Sorry, no results were found for
The FHM Throwback Machine: How Magandang Gabi Bayan's Undas Specials Creeped Us Out As Kids
We know it isn't Halloween anymore, but any time is perfect for talking about Magandang Gabi Bayan's classic Undas specials!
by Gelo Gonzales | Nov 6, 2014
Most Popular

You're probably wondering: "FHM, di ba last week pa ang Halloween? Bakit nagpi-feature pa kayo ng Halloween specials?"

It's because—Halloween or otherwise—Magandang Gabi Bayan 's "Undas Specials" are a part of the Batang '90s life. Every undas, kids would tune in to Kabayan Noli de Castro's one-of-a-kind vocal intonation and listen to local tales of kapre, white ladies, possessions, aswang, buhay na estatwa, floating coffins, and flying heads. It was the stuff of nightmares, and we loved it.

From the standard current affair stories that the program tackled, MGB, for at least a day every year, turned into a campy, creepy spookfest that made it a little harder to sleep for kids with hyperactive imaginations.

Just why were these specials so creepy? We list down a few reasons along with a few videos currently on YouTube!

1)   You were already feeling a little bit creeped out to begin with

During this time of the year, you knew that souls were meandering about, stretching out their non-existent body from a year-long stay in the grave. You knew that ghosts were more powerful this time of the year—at least if you believed your lola's stories.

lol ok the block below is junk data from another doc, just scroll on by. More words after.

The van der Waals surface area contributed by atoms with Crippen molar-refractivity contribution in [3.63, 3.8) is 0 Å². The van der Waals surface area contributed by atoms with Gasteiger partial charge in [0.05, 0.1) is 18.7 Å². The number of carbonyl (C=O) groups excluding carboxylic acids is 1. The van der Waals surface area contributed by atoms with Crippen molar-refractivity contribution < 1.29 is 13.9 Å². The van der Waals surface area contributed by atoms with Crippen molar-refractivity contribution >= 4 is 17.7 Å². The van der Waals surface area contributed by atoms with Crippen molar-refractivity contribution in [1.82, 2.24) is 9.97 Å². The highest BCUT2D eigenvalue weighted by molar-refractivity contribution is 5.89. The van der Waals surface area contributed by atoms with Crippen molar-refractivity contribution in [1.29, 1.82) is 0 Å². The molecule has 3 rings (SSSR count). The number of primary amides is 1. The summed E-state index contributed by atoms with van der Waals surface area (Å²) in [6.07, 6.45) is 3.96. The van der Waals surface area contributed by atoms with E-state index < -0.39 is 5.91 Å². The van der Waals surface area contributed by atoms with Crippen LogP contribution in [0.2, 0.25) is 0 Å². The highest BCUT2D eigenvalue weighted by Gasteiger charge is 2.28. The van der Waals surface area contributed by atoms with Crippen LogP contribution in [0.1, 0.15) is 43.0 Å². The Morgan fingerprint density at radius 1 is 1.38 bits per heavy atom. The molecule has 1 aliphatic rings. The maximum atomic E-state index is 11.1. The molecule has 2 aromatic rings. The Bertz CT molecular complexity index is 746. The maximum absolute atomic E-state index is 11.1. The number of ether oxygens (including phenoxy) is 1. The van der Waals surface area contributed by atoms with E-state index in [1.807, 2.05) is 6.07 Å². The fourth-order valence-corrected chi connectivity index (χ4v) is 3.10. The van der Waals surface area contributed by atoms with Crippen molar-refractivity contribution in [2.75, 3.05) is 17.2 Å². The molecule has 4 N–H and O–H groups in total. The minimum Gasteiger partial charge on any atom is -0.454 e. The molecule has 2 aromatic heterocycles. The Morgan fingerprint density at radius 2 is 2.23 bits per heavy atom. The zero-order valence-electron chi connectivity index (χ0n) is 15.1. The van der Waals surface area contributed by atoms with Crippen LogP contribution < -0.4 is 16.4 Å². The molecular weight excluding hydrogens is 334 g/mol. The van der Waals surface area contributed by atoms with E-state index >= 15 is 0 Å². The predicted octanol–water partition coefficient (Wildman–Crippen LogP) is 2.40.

Being a kid, you did, of course. And Magandang Gabi Bayan preyed on that weakness to awaken your latent fears with their own in-depth and real-sounding ghost stories.

The "White Lady Of Loakan Road" in Baguio is one such example. You already knew about white ladies, but MGB fleshed out the story to an extent that got you creeped out.

Video via Henyo Horror

2)   The spooky scoring set the atmosphere

The MGB specials used standard-issue horror movie music that we now classify as campy more than anything. But for a '90s kid? It was legitimately hair-raising. From ghostly moaning sounds to banshee-like screams and ominous harmonies, the show spared no expense in giving your eardrums a fright. The sound got us into a scare-ready mood much like the campfire did to those kids from that old TV show, Are You Afraid Of The Dark?

In the Erwin Tulfo-hosted special below, the soundtrack (and Erwin's spooky intonation) made you feel like something's going to pull your leg as you watched:

Most Popular
Latest Stories
Most Popular